I finally got my internet back. I can see that the comments section has become a verbal bloodbath in my abscence. The lunatics have taken over the asylum. Can’t promise I will join bacchanalia. But I promise posts about more pressing subjects will resume beginning tonight.
You Might also like
By Sean — 11 years ago
The Moscow Times and Kommersant are reporting that Manana Dzhabelia, 50, a Georgian woman who was being held in a Moscow detention center for living illegally in Russia, died from a heart attack, and according to friends, was refused medical care. Dzhabelia is now the second victim of Moscow’s anti-Georgian and immigrant campaign.
As Kommersant reports,
Manana Dzhabelia was a refugee from Abkhazia, and lived in Moscow since 1990. She was seized in the process of a police raid on the Domodedovskii market on October 4—in the heat of the anti-Georgian campaign. The Nagatinskii court of Moscow made a decision about her deportation to Georgia because for expired registration. However, the state was not successful in deporting Mrs. Dzhabelia from the country—she challenged the decision in Moscow City Court, claiming that she could not get registration because her passport was at the Georgian Consulate in Moscow.
Two days before Mrs. Dzhabelia died, the Moscow court ruled in her favor, but word did not reach the detention center in time.
The horrors of immigrant detention are not just found in Russia. Last week, a riot broke out in Harmondsworth Immigration Reception Centre in Britain. According to reports, the reason for the outbreak was detainees’ fear of abuse by detention staff. These views are corroborated by a report on the conditions of the Hamondsworth Centre which stated that “44% of detainees said they had been victimized by staff; 60% said they felt unsafe,” including a frequent use of solitary confinement. Solitary confinement was used 129 times during the first half of 2006 alone. “This is undoubtedly the poorest report we have issued on an immigration removal centre,” the report stated. Riot police had to be deployed to regain control of the center.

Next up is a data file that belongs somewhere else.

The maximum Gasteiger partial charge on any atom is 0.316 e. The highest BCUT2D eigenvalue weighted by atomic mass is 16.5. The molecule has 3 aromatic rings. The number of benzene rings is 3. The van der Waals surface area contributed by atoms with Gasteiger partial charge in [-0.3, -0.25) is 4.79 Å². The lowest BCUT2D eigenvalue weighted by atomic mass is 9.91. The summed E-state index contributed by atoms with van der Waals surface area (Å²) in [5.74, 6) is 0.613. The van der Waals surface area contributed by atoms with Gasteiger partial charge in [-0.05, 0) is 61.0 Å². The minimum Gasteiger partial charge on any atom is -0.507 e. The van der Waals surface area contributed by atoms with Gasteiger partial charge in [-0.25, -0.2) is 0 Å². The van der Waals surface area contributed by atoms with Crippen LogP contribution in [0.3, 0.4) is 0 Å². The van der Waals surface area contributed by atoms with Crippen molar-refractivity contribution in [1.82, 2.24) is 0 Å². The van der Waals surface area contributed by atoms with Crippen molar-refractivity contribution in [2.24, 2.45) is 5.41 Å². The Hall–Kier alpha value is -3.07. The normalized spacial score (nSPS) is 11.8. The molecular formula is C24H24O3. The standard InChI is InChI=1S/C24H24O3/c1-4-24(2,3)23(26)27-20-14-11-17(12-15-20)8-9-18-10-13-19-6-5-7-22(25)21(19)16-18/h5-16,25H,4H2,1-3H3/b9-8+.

In Australia, three reports were released that criticized the condition of 20 detained immigrants. The criticism focused on 10 detentions that involved children and nine involving the mentally ill. The reports come on the heels of Government suggestions to tighten immigration and stiffen citizenship tests on language and “Australian values.” The problem with this is exactly as Peter van Vliet states, “The problem with trying to define “Australian values” beyond democracy and the rule of law is that they are not necessarily agreed values. Pluralism, or the right to hold different values beyond the acceptance of democracy and the rule of law, is arguably one of the most important values in a multicultural society and effectively rejects a detailed list of agreed values.” Interestingly, Australia’s discussion about what constitutes “Australian” parallels the discussion about “Russian” in Russia.
The United States government is getting the reputation of detaining and deporting children. According to a report on NPR’s All Things Considered, there are 8,000 “illegal” immigrant children in US detention centers, up from 4500 in 2000. Their treatment was so harsh in these centers that a 2002 court ruling placed them under the Department of Health and Human Services. Yet, as the NPR report states, “the system is a study in contradiction: Immigration officials still work to deport these children, even as HHS operates a growing network of shelters to care for and educate them.”
The problem of immigration is not relegated to any particular region or country. Immigration is a global problem where Russia is one of the many offenders of immigrant rights.